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HRC39: Interactive dialogue with the Independent Expert on the situation of human rights in the Sudan

UN Human Rights Council – 39th regular session
Item 10: Interactive dialogue with the Independent Expert on the situation of human rights in the Sudan

Oral statement delivered by Nicolas Agostini

Mr. President, Mr. Independent Expert,

DefendDefenders thanks you for your report. We are struck by your assessment, contained in para­g­raph 73, that in spite of assurances from the Sudanese authorities to take steps to­w­ards implementing the recommendations contained in your previous reports, – I quote – “a significant number of these recommendations have still not been implemented.”

Throughout the years, Sudan has failed to cooperate in good faith with your mandate and with other human rights mechanisms. The government has:

  • Denied experts access to certain areas, in particular conflict areas, and prevented them from meeting with independent actors free from surveillance;
  • Attempted to monitor meetings between experts and civil society;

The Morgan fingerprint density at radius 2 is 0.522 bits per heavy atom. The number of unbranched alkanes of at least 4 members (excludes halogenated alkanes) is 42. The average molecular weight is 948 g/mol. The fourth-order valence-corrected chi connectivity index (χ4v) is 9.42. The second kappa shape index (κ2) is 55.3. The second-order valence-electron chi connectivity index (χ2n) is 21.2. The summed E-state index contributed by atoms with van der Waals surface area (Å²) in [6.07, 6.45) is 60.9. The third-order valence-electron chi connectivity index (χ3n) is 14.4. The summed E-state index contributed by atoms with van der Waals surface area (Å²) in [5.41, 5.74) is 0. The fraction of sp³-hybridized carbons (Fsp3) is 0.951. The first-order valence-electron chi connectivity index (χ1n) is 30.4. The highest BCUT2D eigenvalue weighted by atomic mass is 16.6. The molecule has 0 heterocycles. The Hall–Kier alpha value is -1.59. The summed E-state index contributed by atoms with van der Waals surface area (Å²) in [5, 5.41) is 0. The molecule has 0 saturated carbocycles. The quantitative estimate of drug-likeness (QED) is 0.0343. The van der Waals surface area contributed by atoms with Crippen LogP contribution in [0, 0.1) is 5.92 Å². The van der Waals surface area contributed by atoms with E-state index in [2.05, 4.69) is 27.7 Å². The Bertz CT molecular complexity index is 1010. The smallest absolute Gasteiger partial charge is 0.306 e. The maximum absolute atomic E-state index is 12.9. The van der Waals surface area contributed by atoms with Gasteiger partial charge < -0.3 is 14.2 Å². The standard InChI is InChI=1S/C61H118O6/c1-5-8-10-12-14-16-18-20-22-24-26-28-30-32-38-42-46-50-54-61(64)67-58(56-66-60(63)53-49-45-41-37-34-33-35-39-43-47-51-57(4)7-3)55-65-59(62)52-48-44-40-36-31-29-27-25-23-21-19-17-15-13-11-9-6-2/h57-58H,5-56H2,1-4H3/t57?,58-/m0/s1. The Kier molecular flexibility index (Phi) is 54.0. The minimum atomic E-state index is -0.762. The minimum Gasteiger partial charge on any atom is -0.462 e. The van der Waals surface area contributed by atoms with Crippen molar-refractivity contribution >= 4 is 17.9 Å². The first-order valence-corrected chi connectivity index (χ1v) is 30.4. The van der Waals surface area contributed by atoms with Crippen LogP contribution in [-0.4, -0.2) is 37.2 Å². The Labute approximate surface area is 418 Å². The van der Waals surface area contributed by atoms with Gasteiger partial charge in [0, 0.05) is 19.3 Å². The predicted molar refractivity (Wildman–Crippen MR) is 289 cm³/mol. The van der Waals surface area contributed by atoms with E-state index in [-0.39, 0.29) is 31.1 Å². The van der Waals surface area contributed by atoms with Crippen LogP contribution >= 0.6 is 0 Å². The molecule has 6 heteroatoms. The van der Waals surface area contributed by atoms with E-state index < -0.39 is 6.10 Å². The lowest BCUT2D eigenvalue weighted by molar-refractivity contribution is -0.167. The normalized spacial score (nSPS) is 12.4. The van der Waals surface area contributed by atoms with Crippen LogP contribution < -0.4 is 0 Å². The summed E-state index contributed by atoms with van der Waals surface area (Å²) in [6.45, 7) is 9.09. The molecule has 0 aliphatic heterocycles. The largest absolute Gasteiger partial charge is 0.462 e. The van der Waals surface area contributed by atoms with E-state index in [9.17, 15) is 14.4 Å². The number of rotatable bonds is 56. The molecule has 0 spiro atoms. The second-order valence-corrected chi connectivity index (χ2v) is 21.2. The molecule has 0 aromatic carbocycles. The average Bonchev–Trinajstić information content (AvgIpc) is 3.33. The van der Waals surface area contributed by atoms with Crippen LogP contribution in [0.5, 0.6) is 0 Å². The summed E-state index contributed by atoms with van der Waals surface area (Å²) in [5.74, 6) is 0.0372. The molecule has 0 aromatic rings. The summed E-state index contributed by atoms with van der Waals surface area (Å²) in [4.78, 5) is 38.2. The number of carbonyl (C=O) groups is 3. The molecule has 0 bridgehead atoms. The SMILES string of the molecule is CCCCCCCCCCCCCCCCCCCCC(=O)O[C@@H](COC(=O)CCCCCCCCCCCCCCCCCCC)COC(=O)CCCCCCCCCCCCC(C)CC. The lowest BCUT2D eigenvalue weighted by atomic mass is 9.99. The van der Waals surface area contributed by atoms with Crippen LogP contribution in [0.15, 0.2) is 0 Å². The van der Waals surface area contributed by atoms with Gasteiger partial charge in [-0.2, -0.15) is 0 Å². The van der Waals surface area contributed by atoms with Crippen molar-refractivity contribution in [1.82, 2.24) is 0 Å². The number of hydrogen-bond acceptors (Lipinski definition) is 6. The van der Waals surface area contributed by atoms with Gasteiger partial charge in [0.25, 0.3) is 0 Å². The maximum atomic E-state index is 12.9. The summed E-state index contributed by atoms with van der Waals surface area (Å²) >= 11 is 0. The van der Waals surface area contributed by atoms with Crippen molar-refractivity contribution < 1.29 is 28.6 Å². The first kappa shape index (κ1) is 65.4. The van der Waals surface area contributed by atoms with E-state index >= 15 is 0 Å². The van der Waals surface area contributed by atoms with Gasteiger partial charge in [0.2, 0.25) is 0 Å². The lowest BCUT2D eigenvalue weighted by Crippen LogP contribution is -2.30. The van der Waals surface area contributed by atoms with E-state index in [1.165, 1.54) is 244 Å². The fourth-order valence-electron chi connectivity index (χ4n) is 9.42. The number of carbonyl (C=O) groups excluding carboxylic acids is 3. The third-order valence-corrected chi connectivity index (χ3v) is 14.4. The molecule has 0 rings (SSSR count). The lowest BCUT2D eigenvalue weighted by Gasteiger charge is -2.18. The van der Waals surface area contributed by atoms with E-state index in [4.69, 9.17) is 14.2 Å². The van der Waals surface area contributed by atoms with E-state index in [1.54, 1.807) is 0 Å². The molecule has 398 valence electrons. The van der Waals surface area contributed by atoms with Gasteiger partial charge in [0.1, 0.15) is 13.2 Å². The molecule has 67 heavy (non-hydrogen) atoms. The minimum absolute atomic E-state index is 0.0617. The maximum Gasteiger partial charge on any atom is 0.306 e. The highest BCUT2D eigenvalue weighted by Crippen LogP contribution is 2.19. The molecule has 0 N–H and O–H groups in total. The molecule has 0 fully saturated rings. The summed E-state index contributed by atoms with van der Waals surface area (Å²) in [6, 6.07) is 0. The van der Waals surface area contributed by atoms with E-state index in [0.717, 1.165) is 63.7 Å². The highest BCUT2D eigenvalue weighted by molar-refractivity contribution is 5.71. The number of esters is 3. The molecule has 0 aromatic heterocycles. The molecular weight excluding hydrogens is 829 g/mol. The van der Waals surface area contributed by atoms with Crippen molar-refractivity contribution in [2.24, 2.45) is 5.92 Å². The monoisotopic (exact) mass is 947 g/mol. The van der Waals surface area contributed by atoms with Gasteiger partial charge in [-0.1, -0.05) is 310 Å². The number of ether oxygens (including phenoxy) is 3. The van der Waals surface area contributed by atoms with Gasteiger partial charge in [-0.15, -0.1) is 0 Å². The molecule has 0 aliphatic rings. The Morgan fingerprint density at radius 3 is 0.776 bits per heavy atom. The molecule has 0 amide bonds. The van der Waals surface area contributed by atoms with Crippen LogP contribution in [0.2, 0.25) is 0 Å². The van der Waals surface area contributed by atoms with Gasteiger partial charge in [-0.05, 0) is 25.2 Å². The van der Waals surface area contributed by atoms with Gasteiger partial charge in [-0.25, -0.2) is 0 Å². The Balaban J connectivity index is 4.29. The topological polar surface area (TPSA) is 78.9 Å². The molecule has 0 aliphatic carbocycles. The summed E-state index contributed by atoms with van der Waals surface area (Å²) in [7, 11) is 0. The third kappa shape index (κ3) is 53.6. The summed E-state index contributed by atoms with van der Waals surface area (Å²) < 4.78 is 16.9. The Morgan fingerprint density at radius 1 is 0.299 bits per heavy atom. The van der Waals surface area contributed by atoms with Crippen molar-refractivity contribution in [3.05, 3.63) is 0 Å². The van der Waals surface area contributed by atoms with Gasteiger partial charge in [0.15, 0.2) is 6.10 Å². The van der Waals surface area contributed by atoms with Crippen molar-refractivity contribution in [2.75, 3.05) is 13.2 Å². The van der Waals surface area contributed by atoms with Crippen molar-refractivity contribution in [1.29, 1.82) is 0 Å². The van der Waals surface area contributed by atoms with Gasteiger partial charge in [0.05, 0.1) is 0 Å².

• Attacked you and your predecessors whenever you raised patterns of human rights violations (with claims that the mandate had been “overstepped”);
  • Denied the fact that monitoring and public reporting are the basis of technical assis­tance – there can be no advice without knowledge;
  • Prevented meaningful, inclusive and transparent discussion of resolutions; and
  • Engaged in intimidation and reprisals against representatives of civil society, inclu­ding human rights defenders who attempted to travel to Geneva to attend the “UPR pre-sessions” in 2016 – despite the fact that Sudan officially praises the UPR.

In a nutshell, what Sudan needs is not more technical assistance, but political will to im­pro­ve the situation.

Item 10 is often the object of misperceptions.

NGOs like DefendDefenders do believe that it is a useful tool and that it should be used with states that truly need advice and capacity-building. But item 10 should not be abused.

Govern­ments that demonstrate a pattern of bad faith should not be allowed to abuse the Council’s time and resources.

Thank you for your attention.


Human Rights Defender of the month: Joseph Oleshangay

As a human rights lawyer and advocate with the High Court of the United Republic of Tanzania, Joseph Moses Oleshangay spends most of his time crossing from one court to another, litigating human rights cases, some with life-altering implications for ordinary people. It is a monumental responsibility, one he never envisaged growing up.

As a young boy born into a Maasai household in northern Tanzania, his entire childhood revolved around cattle: “Our entire livelihood revolved around cattle. As a child, the main preoccupation was to tend to cows, and my formative years were spent grazing cattle around Endulen. It a simple lifestyle,” he says.